DEATHTRAP: Rob Howell’s set design is truly terrific. The staggered geometry of the one room in which all the action takes place is incredibly well thought-out and with Bruhl’s festoonery of weapons all menacingly placed above the action, adding tension to the piece.
By Ira Levin
Directed by Matthew Warchus
At the Noel Coward Theatre
took to Broadway in the late 1970s, it became an instant smash-hit, running for four years with nearly two thousand performances. There is no denying that Levin’s script is incredibly well-written; its characters are keenly observed and it manages a plethora of plot-twists without becoming overly complex or predictable.
Reviewing thrillers is often burdensome for even the most accomplished journalists because it is difficult to adequately critique them without spoiling its potential for new audiences. However, I think it’s safe to say that the plot revolves around burnt-out playwright and professor, Sidney Bruhl, who hasn’t written a play for eighteen years, and his relationship with a student named Clifford (Jonathan Groff) who sends him the draft of a thriller entitled Deathtrap
which has all the makings of a surefire hit. Naturally it is not long before bitterness and jealousy begin to cloud Bruhl’s judgement.
Simon Russell Beale is effortlessly competent in his portrayal of Bruhl. Those who saw him in Tom Stoppard’s Jumpers
at the National and Piccadilly Theatres in 2004 will know what to expect: vibrant, literary speeches delivered with all the detached cynicism of an academic past his prime. He plays the part well but not outstandingly given his almost untouchable acting credentials. Actually it is Clare Skinner’s performance as his neurasthenic wife, Myra, which really stands out. Her frenetic speech and pacing brings an element of credibility to the play, which would otherwise be all but lost (due in no small part to the annoying ‘climactic’ music which is heard during the most intense scenes). Helga was well-played by Estelle Parsons – necessarily obvious and irritating – as showbiz psychics most often are, although it was a shame to see what should be her stand-out performance in the final scene being somewhat rushed over.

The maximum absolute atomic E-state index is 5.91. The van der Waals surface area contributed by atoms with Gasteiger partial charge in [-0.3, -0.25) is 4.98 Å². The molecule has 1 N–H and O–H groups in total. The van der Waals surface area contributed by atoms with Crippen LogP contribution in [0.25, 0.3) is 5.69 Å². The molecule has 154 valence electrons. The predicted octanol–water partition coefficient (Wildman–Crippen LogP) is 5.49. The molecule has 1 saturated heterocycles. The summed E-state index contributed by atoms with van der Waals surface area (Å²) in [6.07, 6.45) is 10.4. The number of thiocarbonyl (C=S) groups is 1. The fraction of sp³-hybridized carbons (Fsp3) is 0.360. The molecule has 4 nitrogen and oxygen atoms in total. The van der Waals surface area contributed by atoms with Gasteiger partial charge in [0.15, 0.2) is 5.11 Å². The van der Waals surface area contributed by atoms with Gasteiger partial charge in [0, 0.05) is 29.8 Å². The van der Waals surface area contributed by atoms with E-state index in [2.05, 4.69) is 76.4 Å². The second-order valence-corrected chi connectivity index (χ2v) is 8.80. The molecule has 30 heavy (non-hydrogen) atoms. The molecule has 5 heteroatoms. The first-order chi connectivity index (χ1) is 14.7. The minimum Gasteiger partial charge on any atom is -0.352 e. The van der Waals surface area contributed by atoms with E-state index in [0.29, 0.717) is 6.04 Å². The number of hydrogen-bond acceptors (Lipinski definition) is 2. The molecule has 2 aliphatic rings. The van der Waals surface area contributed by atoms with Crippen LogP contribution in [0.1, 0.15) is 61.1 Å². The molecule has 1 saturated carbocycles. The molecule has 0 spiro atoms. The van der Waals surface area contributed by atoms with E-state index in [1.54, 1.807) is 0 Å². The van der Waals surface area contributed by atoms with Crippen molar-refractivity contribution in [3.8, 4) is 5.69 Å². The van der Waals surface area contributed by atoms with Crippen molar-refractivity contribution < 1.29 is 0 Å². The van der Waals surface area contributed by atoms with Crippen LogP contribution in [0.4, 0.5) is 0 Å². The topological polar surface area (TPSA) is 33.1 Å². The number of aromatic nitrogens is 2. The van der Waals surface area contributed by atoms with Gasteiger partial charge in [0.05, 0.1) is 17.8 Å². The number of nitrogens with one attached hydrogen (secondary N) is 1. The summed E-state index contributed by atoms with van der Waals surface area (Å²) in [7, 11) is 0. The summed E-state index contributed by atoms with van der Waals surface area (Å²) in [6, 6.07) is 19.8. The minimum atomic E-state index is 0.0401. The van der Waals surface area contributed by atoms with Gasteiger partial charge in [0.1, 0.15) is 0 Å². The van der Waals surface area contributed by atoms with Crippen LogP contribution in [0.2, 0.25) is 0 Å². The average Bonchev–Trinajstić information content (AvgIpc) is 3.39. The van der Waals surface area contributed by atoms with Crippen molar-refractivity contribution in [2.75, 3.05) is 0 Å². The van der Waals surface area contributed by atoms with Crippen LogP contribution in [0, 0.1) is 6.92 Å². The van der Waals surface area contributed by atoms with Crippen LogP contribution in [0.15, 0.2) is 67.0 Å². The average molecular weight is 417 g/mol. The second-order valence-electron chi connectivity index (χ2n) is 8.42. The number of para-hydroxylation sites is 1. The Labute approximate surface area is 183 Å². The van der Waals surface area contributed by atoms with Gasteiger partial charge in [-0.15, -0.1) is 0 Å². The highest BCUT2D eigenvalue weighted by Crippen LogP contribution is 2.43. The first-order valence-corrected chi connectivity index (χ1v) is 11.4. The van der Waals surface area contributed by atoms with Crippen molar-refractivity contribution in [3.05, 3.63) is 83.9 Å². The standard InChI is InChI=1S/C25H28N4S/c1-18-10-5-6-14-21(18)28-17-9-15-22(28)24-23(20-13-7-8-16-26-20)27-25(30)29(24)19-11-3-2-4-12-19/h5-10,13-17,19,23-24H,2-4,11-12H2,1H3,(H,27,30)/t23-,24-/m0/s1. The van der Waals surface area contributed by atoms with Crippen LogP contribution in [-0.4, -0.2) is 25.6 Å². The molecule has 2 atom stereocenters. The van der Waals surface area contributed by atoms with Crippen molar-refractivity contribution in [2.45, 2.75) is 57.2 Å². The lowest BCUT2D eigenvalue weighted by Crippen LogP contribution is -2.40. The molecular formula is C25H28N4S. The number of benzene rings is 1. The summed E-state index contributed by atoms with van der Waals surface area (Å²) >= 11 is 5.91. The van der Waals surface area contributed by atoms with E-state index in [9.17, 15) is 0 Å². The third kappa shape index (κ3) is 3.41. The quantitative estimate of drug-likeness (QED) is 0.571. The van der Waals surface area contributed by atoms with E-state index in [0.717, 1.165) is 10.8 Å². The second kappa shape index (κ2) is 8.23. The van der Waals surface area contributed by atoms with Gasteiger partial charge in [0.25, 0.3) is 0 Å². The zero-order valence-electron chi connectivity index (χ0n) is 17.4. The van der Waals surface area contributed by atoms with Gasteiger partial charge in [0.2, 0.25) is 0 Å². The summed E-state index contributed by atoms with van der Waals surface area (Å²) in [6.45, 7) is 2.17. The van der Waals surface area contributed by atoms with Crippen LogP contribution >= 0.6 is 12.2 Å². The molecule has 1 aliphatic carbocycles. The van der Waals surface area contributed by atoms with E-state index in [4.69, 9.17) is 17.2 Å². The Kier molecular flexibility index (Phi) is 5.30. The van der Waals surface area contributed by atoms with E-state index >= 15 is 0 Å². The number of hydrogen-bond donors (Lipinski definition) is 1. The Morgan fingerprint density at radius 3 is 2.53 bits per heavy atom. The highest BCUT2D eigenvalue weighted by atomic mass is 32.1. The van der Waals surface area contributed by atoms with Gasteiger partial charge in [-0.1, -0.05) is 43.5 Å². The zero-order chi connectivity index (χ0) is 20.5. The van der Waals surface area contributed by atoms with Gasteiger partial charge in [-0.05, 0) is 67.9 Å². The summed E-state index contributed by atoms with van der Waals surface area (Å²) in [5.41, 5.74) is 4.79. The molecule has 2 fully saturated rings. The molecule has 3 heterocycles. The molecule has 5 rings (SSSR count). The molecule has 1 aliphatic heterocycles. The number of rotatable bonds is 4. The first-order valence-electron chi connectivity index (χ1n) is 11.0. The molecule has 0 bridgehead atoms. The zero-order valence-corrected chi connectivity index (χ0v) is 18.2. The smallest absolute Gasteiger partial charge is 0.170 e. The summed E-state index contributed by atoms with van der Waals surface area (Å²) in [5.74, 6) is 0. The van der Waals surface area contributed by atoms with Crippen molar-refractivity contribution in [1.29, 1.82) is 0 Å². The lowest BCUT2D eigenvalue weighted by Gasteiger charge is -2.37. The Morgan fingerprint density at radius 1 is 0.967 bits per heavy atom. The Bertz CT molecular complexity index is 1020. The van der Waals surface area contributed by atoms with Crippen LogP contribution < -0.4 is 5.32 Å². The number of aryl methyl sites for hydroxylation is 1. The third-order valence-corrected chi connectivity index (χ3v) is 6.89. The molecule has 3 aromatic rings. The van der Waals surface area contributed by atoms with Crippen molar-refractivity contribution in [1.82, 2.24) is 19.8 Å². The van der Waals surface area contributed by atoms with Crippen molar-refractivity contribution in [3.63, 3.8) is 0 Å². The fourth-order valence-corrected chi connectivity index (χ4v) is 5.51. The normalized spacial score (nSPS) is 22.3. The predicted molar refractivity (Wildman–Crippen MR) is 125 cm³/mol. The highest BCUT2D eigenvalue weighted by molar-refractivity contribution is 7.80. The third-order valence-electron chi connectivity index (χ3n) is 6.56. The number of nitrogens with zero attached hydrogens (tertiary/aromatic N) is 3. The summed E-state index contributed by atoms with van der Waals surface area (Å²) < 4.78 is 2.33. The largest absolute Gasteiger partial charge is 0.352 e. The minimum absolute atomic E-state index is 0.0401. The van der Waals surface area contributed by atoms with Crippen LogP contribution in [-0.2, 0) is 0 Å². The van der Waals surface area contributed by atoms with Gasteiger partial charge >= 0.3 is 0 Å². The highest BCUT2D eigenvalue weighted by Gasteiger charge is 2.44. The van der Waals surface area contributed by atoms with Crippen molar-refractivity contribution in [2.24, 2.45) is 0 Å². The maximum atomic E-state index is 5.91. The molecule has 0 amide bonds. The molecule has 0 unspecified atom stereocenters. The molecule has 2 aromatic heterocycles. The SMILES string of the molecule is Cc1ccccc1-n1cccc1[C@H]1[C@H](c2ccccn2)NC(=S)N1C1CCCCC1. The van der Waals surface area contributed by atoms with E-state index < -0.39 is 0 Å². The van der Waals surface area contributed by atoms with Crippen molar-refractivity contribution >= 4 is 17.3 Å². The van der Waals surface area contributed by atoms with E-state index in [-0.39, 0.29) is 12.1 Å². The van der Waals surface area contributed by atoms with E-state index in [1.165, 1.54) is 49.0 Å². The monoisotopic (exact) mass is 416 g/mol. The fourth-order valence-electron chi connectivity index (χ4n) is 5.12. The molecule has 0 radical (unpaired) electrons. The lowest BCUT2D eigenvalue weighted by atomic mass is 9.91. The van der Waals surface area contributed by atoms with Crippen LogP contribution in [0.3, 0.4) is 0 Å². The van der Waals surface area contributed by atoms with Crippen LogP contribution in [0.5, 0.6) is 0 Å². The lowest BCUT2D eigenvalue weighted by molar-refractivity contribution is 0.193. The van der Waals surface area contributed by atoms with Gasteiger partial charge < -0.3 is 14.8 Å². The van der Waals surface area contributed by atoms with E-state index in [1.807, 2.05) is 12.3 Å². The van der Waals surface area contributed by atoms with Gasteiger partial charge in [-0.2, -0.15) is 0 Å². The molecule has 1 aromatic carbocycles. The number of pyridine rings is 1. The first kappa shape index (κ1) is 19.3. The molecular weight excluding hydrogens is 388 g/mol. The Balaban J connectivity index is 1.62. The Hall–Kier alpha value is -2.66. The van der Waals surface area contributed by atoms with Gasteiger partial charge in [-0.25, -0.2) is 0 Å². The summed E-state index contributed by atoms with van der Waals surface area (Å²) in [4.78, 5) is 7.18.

Watching this production one has the feeling that a great script has been slightly cheapened by Matthew Warchus’ direction through its over-reliance on laughs and pyrotechnics. The ‘play within a play’ concept works well if it’s done properly; this production made it more obvious than was really necessary.
Having said that, there is much to be gleaned from this production of Deathtrap
. Rob Howell’s set design is truly terrific. The staggered geometry of the one room in which all the action takes place is incredibly well thought-out and with Bruhl’s festoonery of weapons all menacingly placed above the action, adding tension to the piece. Similarly, the scene in Act I where Bruhl asks Clifford to try on his antique Houdini handcuffs is especially suspenseful and there are a few others which compensate for the cheap thrills. Most of the murder scenes are shocking enough to be effective and elicit a few jumps from the audience.
On the whole, Deathtrap
is definitely worth seeing and in fairness, it’s a comedy murder-mystery so it isn’t going to be easy keeping all of the audience simultaneously amused and afraid. Just make sure you take friends, get cheap seats and hit the bar beforehand.